Speaking of traffic, you'll need to keep tabs on it so you'll know how many people are actually visiting your site. I use Statcounter and Google Analytics for this, but you don't have to use both. Google Analytics is the most recommended option and I use it for more detailed stat-tracking, but I like Statcounter a lot because it's so easy to read. Statcounter tends to be my go-to for “at a glance” stat checking throughout the day.
Just like getting traffic, making money takes time, too. You'll have to decide how you want to monetize your blog. Do you want to use pay per click ad networks like Google Adsense or Media net? Make money with affiliates? Sell advertising directly? Sell your own products/services and avoid any ads/affiliates entirely? Or, you can do a mix of all of the above. That's what's so great about blogging — it's your blog, so you get to choose how to make your own money. 🙂
For more ideas on making money with your blog, read my post — Ways to Earn Money Blogging
For Further Guidance …
I know this info is a lot to take in, and I would never suggest that someone dive into blogging head first and try to do EVERYTHING I listed above all at once. If you do, you'll overwhelm yourself with information you haven't had time to process and give up long before you ever get anywhere.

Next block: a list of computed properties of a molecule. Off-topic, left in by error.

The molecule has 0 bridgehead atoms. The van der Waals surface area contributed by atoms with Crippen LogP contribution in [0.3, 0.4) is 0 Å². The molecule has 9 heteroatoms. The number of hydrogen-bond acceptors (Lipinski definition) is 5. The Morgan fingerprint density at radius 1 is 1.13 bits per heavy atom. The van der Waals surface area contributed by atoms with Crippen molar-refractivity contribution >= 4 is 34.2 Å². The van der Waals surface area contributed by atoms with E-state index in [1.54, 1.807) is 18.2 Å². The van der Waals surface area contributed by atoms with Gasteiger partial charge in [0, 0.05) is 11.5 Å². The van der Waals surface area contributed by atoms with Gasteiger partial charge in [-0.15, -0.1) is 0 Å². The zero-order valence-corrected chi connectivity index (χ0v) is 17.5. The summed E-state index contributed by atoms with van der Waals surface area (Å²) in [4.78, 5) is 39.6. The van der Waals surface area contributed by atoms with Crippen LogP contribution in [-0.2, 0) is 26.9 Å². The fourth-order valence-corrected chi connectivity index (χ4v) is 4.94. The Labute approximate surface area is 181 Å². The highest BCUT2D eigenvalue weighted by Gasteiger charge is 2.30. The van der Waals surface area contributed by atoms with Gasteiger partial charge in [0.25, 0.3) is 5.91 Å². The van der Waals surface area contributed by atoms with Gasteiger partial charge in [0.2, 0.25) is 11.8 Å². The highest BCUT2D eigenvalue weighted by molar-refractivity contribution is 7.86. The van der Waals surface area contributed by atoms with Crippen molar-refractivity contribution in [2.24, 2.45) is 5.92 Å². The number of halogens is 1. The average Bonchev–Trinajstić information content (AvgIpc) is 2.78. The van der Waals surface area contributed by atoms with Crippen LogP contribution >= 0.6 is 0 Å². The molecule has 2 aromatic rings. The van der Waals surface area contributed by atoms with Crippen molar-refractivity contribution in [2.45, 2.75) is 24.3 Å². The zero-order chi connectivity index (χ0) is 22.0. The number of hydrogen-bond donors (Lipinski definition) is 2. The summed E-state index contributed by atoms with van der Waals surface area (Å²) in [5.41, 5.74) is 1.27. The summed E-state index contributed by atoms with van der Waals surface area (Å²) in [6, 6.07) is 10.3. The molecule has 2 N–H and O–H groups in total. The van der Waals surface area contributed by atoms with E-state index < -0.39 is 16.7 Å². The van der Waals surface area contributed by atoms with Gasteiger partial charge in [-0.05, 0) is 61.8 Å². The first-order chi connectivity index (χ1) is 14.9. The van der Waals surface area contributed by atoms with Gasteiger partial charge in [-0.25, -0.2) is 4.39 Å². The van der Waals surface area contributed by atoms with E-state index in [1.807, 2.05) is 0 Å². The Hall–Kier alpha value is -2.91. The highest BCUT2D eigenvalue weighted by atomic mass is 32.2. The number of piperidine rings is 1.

For that reason, I recommend investing in a blogging e-course.
Blogging e-courses vary greatly in price. Many are very expensive, while others are more budget-friendly. And I'm all about making sure I list options that are within reach of everyone, regardless of budget, so here are two fantastic blogging e-courses that I've been through and can vouch for:
Blog By Number – $47 – This course was created by Suzi Whitford of Start a Mom Blog. It's ideal if you can't afford to spend much on a course and you also do not have a blog set up yet. Suzi walks you through everything step by step, beginning with setting up your domain name and hosting, getting traffic to your blog, and making that first dollar. It's detailed and very high-quality, and as a professional blogger who's been through a LOT of courses, I can tell you it's worth every penny of that $47.
Elite Blog Academy – $797 – This course was created by Ruth Soukup of Living Well Spending Less. It's ideal if you can afford to invest a lot into learning how to make a full-time income from your blog and you ALSO already have a blog set up online. If you do not even have your blog set up yet, I'd recommend reading my post on how to set up a blog for help, or possibly taking Suzi's course (above) that is geared more toward newbies.
If e-courses aren't something you enjoy, I do have a list here with some helpful blogging e-books you can check out instead. These are a lot less expensive than courses and might be helpful if you're just trying to get a feel for what you're getting yourself into with a blog.
Good luck to you!